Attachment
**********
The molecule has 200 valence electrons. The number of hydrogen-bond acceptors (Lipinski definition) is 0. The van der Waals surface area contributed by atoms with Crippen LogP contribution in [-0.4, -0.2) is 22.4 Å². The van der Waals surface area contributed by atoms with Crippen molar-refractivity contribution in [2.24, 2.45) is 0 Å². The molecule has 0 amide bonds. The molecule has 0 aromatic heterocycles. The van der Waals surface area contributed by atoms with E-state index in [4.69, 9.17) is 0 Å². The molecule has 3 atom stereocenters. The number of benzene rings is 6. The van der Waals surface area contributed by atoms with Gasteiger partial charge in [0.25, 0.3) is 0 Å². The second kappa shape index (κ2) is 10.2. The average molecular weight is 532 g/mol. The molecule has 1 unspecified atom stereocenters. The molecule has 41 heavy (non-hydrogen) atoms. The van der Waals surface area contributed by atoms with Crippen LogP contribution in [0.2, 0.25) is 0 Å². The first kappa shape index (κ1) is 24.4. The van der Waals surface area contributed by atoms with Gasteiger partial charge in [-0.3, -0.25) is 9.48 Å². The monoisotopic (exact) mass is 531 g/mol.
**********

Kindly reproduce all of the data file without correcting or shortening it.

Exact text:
The molecule has 200 valence electrons. The number of hydrogen-bond acceptors (Lipinski definition) is 0. The van der Waals surface area contributed by atoms with Crippen LogP contribution in [-0.4, -0.2) is 22.4 Å². The van der Waals surface area contributed by atoms with Crippen molar-refractivity contribution in [2.24, 2.45) is 0 Å². The molecule has 0 amide bonds. The molecule has 0 aromatic heterocycles. The van der Waals surface area contributed by atoms with E-state index in [4.69, 9.17) is 0 Å². The molecule has 3 atom stereocenters. The number of benzene rings is 6. The van der Waals surface area contributed by atoms with Gasteiger partial charge in [0.25, 0.3) is 0 Å². The second kappa shape index (κ2) is 10.2. The average molecular weight is 532 g/mol. The molecule has 1 unspecified atom stereocenters. The molecule has 41 heavy (non-hydrogen) atoms. The van der Waals surface area contributed by atoms with Crippen LogP contribution in [0.2, 0.25) is 0 Å². The first kappa shape index (κ1) is 24.4. The van der Waals surface area contributed by atoms with Gasteiger partial charge in [-0.3, -0.25) is 9.48 Å². The monoisotopic (exact) mass is 531 g/mol.